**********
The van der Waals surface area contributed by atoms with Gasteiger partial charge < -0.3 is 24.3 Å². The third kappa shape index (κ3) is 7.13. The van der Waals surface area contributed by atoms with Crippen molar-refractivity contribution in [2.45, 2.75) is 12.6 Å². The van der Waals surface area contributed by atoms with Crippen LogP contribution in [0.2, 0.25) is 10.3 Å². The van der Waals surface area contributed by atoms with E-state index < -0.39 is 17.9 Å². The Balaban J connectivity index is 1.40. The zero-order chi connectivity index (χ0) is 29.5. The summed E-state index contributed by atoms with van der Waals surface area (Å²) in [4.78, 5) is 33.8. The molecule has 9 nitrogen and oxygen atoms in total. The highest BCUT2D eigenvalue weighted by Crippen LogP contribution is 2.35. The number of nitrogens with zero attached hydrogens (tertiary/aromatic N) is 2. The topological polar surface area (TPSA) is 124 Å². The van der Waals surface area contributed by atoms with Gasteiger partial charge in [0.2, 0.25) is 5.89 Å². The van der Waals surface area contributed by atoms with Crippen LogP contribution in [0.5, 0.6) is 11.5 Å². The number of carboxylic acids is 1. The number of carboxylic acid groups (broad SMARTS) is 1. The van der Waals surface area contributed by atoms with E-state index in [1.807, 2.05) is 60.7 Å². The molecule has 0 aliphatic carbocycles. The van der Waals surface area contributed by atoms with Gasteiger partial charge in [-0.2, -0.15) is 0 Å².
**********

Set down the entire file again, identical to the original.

The van der Waals surface area contributed by atoms with Gasteiger partial charge < -0.3 is 24.3 Å². The third kappa shape index (κ3) is 7.13. The van der Waals surface area contributed by atoms with Crippen molar-refractivity contribution in [2.45, 2.75) is 12.6 Å². The van der Waals surface area contributed by atoms with Crippen LogP contribution in [0.2, 0.25) is 10.3 Å². The van der Waals surface area contributed by atoms with E-state index < -0.39 is 17.9 Å². The Balaban J connectivity index is 1.40. The zero-order chi connectivity index (χ0) is 29.5. The summed E-state index contributed by atoms with van der Waals surface area (Å²) in [4.78, 5) is 33.8. The molecule has 9 nitrogen and oxygen atoms in total. The highest BCUT2D eigenvalue weighted by Crippen LogP contribution is 2.35. The number of nitrogens with zero attached hydrogens (tertiary/aromatic N) is 2. The topological polar surface area (TPSA) is 124 Å². The van der Waals surface area contributed by atoms with Gasteiger partial charge in [0.2, 0.25) is 5.89 Å². The van der Waals surface area contributed by atoms with Crippen LogP contribution in [0.5, 0.6) is 11.5 Å². The number of carboxylic acids is 1. The number of carboxylic acid groups (broad SMARTS) is 1. The van der Waals surface area contributed by atoms with E-state index in [1.807, 2.05) is 60.7 Å². The molecule has 0 aliphatic carbocycles. The van der Waals surface area contributed by atoms with Gasteiger partial charge in [-0.2, -0.15) is 0 Å².